By: Heather Gluck
Hot fingers spread like taffy Against the sofa in the parlor where I sit And count the lips in the window dressing. I sing soft to make the dust rise away from my panicky heart And sensitive skin. This is three o’ clock, this is the viaduct arching over penetrable water. Decades smother in the smog and die. I once climbed the great oak tree And shook enormity down. Draped heavy on my shoulders, it mounted me to morning. When I looked through the window of my peach pie home And gripped the spine of inertia What was not crushed and carried by wind Stuck to the palm of my hand. Whose hand sinks here beside me? Fear and boredom loom and lend A staleness to the atmosphere I manage my breath with a riverhead song I manage my beauty with ungodly calm I manage the size between you and the moon The way that I manage to break, and renew. In the cold stare of rain I imagine myself Jostled and mesmerized In the center of a plaza that shines lightless I am three thousand men strolling by unaffected. I think the nakedness is beginning to kill me. Decades smother in the smog and die. If drunkenness will not spit up the years Of blushing into tooth And charming the snake around my neck To squeeze or to slide Perhaps it will permit me to pry open its jaw And wrest out from within its throat That strange, compelling music of sleep.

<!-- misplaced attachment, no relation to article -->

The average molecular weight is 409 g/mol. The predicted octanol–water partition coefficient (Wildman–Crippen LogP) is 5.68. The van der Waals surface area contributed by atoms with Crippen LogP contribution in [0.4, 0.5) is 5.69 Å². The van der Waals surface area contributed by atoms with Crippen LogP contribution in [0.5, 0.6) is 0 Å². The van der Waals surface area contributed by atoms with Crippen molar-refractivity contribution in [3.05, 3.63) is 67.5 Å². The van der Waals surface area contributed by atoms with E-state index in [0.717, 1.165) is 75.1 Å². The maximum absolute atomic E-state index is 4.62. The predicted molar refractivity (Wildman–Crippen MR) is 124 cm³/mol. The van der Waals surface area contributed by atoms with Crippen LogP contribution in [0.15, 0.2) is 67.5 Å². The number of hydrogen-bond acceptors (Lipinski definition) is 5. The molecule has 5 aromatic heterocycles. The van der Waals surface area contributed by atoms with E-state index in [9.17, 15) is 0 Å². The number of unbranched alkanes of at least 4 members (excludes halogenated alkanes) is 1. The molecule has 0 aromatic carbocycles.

Heather Gluck, 22, is a first year Creative Writing MFA student at Columbia University, with a concentration in poetry and literary translation. She’s born and raised in New York, where she spends much of her time engaged in grassroots and community organizing, her life’s passion alongside writing.
"I wrote 'Decades' as a word bank exercise, using the poem “Joe’s Jacket” by Frank O’Hara as a starting point. It is a poem about being a woman and being haunted; about aging out of girlhood, and trying to escape the grinding misery of managing your existence in a social world. Hopefully it conveys a sense of majesty, uneasiness, and defeat."